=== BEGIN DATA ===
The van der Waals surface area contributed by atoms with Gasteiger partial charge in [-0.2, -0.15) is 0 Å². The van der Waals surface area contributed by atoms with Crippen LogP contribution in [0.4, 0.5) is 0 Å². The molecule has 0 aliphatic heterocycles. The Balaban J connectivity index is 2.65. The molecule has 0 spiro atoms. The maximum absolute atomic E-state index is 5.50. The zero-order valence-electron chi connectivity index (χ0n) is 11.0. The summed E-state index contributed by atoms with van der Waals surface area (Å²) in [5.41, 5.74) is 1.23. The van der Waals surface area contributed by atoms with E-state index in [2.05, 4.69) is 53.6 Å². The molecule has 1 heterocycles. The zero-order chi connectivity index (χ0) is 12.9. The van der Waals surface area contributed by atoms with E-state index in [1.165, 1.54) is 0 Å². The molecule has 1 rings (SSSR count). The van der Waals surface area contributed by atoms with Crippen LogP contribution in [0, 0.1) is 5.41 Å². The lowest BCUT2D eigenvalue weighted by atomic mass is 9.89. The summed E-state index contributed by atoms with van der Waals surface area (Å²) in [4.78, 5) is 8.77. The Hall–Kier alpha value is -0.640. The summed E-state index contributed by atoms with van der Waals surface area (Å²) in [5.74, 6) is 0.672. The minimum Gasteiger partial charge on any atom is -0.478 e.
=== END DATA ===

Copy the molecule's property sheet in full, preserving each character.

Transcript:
The van der Waals surface area contributed by atoms with Gasteiger partial charge in [-0.2, -0.15) is 0 Å². The van der Waals surface area contributed by atoms with Crippen LogP contribution in [0.4, 0.5) is 0 Å². The molecule has 0 aliphatic heterocycles. The Balaban J connectivity index is 2.65. The molecule has 0 spiro atoms. The maximum absolute atomic E-state index is 5.50. The zero-order valence-electron chi connectivity index (χ0n) is 11.0. The summed E-state index contributed by atoms with van der Waals surface area (Å²) in [5.41, 5.74) is 1.23. The van der Waals surface area contributed by atoms with E-state index in [2.05, 4.69) is 53.6 Å². The molecule has 1 heterocycles. The zero-order chi connectivity index (χ0) is 12.9. The van der Waals surface area contributed by atoms with E-state index in [1.165, 1.54) is 0 Å². The molecule has 1 rings (SSSR count). The van der Waals surface area contributed by atoms with Crippen LogP contribution in [0, 0.1) is 5.41 Å². The lowest BCUT2D eigenvalue weighted by atomic mass is 9.89. The summed E-state index contributed by atoms with van der Waals surface area (Å²) in [4.78, 5) is 8.77. The Hall–Kier alpha value is -0.640. The summed E-state index contributed by atoms with van der Waals surface area (Å²) in [5.74, 6) is 0.672. The minimum Gasteiger partial charge on any atom is -0.478 e.